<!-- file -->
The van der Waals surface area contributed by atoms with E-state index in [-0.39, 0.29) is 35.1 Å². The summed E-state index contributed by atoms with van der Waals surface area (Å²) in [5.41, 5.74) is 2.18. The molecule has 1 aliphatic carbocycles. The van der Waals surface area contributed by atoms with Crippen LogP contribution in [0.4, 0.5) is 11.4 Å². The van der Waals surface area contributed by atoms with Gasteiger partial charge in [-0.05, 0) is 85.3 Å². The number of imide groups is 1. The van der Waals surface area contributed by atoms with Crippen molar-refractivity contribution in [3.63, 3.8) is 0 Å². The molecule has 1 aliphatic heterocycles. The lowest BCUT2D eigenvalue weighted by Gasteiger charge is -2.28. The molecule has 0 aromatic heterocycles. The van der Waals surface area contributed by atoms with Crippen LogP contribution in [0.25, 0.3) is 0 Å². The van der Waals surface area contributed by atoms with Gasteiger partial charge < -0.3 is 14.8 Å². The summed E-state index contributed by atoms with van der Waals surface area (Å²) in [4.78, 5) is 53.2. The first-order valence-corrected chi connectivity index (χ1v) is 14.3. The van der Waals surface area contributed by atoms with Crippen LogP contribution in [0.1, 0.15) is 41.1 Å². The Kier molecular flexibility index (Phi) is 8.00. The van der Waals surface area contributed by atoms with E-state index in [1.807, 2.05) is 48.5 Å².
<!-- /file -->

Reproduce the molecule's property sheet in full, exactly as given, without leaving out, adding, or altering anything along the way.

The van der Waals surface area contributed by atoms with E-state index in [-0.39, 0.29) is 35.1 Å². The summed E-state index contributed by atoms with van der Waals surface area (Å²) in [5.41, 5.74) is 2.18. The molecule has 1 aliphatic carbocycles. The van der Waals surface area contributed by atoms with Crippen LogP contribution in [0.4, 0.5) is 11.4 Å². The van der Waals surface area contributed by atoms with Gasteiger partial charge in [-0.05, 0) is 85.3 Å². The number of imide groups is 1. The van der Waals surface area contributed by atoms with Crippen molar-refractivity contribution in [3.63, 3.8) is 0 Å². The molecule has 1 aliphatic heterocycles. The lowest BCUT2D eigenvalue weighted by Gasteiger charge is -2.28. The molecule has 0 aromatic heterocycles. The van der Waals surface area contributed by atoms with Crippen LogP contribution in [0.25, 0.3) is 0 Å². The van der Waals surface area contributed by atoms with Gasteiger partial charge < -0.3 is 14.8 Å². The summed E-state index contributed by atoms with van der Waals surface area (Å²) in [4.78, 5) is 53.2. The first-order valence-corrected chi connectivity index (χ1v) is 14.3. The van der Waals surface area contributed by atoms with Crippen LogP contribution in [0.1, 0.15) is 41.1 Å². The Kier molecular flexibility index (Phi) is 8.00. The van der Waals surface area contributed by atoms with E-state index in [1.807, 2.05) is 48.5 Å².